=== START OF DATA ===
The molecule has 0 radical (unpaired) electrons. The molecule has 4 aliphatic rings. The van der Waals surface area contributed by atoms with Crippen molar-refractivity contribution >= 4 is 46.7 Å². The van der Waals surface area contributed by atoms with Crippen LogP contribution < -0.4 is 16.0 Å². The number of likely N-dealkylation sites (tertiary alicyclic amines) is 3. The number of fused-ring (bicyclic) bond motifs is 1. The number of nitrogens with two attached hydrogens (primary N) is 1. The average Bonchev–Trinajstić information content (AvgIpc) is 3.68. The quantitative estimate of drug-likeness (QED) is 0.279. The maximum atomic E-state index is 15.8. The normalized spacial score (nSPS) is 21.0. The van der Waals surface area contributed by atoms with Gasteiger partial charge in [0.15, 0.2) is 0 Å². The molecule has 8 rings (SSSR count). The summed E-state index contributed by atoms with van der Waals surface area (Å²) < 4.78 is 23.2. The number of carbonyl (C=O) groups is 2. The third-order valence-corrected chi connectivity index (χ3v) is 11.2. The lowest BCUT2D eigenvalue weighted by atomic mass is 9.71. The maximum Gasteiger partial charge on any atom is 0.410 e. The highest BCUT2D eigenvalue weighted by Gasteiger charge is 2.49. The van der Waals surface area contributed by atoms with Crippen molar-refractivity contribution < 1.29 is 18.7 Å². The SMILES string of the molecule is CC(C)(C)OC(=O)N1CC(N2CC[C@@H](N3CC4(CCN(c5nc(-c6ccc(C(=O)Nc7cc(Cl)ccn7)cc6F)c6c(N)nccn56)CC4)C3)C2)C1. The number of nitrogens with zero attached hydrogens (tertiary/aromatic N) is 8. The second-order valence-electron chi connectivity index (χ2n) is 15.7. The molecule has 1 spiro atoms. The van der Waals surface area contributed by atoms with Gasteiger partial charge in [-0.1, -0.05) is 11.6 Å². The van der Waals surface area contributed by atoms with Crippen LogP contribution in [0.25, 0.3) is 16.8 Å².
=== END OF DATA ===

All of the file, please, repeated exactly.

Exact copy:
The molecule has 0 radical (unpaired) electrons. The molecule has 4 aliphatic rings. The van der Waals surface area contributed by atoms with Crippen molar-refractivity contribution >= 4 is 46.7 Å². The van der Waals surface area contributed by atoms with Crippen LogP contribution < -0.4 is 16.0 Å². The number of likely N-dealkylation sites (tertiary alicyclic amines) is 3. The number of fused-ring (bicyclic) bond motifs is 1. The number of nitrogens with two attached hydrogens (primary N) is 1. The average Bonchev–Trinajstić information content (AvgIpc) is 3.68. The quantitative estimate of drug-likeness (QED) is 0.279. The maximum atomic E-state index is 15.8. The normalized spacial score (nSPS) is 21.0. The van der Waals surface area contributed by atoms with Gasteiger partial charge in [0.15, 0.2) is 0 Å². The molecule has 8 rings (SSSR count). The summed E-state index contributed by atoms with van der Waals surface area (Å²) < 4.78 is 23.2. The number of carbonyl (C=O) groups is 2. The third-order valence-corrected chi connectivity index (χ3v) is 11.2. The lowest BCUT2D eigenvalue weighted by atomic mass is 9.71. The maximum Gasteiger partial charge on any atom is 0.410 e. The highest BCUT2D eigenvalue weighted by Gasteiger charge is 2.49. The van der Waals surface area contributed by atoms with Crippen molar-refractivity contribution < 1.29 is 18.7 Å². The SMILES string of the molecule is CC(C)(C)OC(=O)N1CC(N2CC[C@@H](N3CC4(CCN(c5nc(-c6ccc(C(=O)Nc7cc(Cl)ccn7)cc6F)c6c(N)nccn56)CC4)C3)C2)C1. The number of nitrogens with zero attached hydrogens (tertiary/aromatic N) is 8. The second-order valence-electron chi connectivity index (χ2n) is 15.7. The molecule has 1 spiro atoms. The van der Waals surface area contributed by atoms with Gasteiger partial charge in [-0.1, -0.05) is 11.6 Å². The van der Waals surface area contributed by atoms with Crippen LogP contribution in [0.25, 0.3) is 16.8 Å².